WHAT’S IN IT FOR YOU? • The opportunity to be part of a company at the cutting edge of the digital media industry; you’ll never get bored in our fast-paced, constantly evolving and challenging environment. • We’ve got your health in mind; you’ll get a comprehensive benefits package, including 4 weeks vacation and a group RRSP plan • The sky’s the limit; our uncapped commission plan provides unlimited earning potential • The opportunity to work with other talented and awesome people

Call Today 613.221.6247 613 .221.6247

Looking for your next career challenge? If so, Metroland Media Group is the place to be! Interested candidates are requested to forward their resume, cover letter and salary expectations to Please reference “Manager, Digital Media” in the subject line. Metroland is an equal opportunity employer. We thank all applicants for their interest; however only those selected for an interview will be contacted.

WEDDINGS, BAPTISMS and funerals, location of your choice. Also available: small weddings, my home, weekdays. The Rev. Alan Gallichan, 613726-0400.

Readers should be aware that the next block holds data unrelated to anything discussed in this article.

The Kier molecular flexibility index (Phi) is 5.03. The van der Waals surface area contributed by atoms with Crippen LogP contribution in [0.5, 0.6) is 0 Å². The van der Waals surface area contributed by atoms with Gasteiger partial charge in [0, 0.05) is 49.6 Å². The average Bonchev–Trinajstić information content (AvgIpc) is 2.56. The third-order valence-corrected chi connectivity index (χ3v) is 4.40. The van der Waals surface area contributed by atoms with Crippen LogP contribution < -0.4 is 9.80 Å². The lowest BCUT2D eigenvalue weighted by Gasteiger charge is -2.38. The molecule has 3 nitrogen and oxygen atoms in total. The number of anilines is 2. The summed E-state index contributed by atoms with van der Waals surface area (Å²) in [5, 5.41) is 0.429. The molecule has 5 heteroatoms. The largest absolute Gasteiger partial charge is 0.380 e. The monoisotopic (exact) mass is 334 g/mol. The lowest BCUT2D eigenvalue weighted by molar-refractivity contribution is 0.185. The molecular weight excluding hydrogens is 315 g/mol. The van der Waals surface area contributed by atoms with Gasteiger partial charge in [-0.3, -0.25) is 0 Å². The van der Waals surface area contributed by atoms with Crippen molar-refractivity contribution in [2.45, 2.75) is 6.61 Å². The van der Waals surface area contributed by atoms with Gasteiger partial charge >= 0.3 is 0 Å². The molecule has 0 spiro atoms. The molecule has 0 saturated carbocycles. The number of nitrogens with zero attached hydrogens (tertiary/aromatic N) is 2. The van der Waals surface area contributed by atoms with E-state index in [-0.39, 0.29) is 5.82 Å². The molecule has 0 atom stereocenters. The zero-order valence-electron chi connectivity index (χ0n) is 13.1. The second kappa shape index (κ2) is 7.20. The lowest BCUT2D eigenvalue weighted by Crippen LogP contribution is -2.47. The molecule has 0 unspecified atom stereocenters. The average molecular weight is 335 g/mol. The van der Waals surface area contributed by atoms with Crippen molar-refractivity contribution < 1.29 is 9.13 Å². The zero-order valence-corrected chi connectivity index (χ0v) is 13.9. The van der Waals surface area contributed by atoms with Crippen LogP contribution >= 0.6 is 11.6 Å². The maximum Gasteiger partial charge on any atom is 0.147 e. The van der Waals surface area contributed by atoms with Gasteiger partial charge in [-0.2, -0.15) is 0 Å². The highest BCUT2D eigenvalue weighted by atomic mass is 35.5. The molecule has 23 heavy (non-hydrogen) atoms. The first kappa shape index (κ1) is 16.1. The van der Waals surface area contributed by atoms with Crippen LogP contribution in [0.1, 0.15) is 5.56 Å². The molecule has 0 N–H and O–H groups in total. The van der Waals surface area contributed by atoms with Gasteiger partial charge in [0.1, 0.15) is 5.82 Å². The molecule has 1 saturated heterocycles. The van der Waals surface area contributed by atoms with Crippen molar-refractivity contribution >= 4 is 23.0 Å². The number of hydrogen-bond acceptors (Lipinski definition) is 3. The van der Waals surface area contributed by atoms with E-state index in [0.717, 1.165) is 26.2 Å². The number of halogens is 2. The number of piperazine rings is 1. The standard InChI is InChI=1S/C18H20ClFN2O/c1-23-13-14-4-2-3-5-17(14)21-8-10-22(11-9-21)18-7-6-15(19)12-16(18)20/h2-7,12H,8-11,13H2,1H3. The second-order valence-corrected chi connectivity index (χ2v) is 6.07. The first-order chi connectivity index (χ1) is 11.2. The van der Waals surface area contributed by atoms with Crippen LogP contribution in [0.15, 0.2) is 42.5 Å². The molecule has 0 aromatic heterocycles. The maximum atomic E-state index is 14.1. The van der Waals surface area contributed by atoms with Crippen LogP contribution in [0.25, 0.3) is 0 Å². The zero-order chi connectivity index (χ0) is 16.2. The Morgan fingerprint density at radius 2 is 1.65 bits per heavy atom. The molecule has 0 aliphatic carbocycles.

Or apply on-line at 308223

Kemptville Advance - November 03 2011






Brunton has a passion for developing elite junior golfers, and has been Canada’s National Coach since the Royal Canadian Golf Association established its Player Development Program in 1999. His teams won the 2001 Four Nations Cup Championship, the 2003 Americas Cup, and have competed for Canada around the globe. Henry also coached the Canadian National Men’s Team to a silver medal at the 2006 World Amateur Championship and the Canadian Junior team to a bronze medal finish at the 2010 World Juniors. “This is really a celebration of Kemptville,” said Brunton. “I am lucky to be able to follow my passion. I am thrilled by it. I have been lucky. This is really special to receive it at home.” Using words as well as his swing he has become a respected author and educator.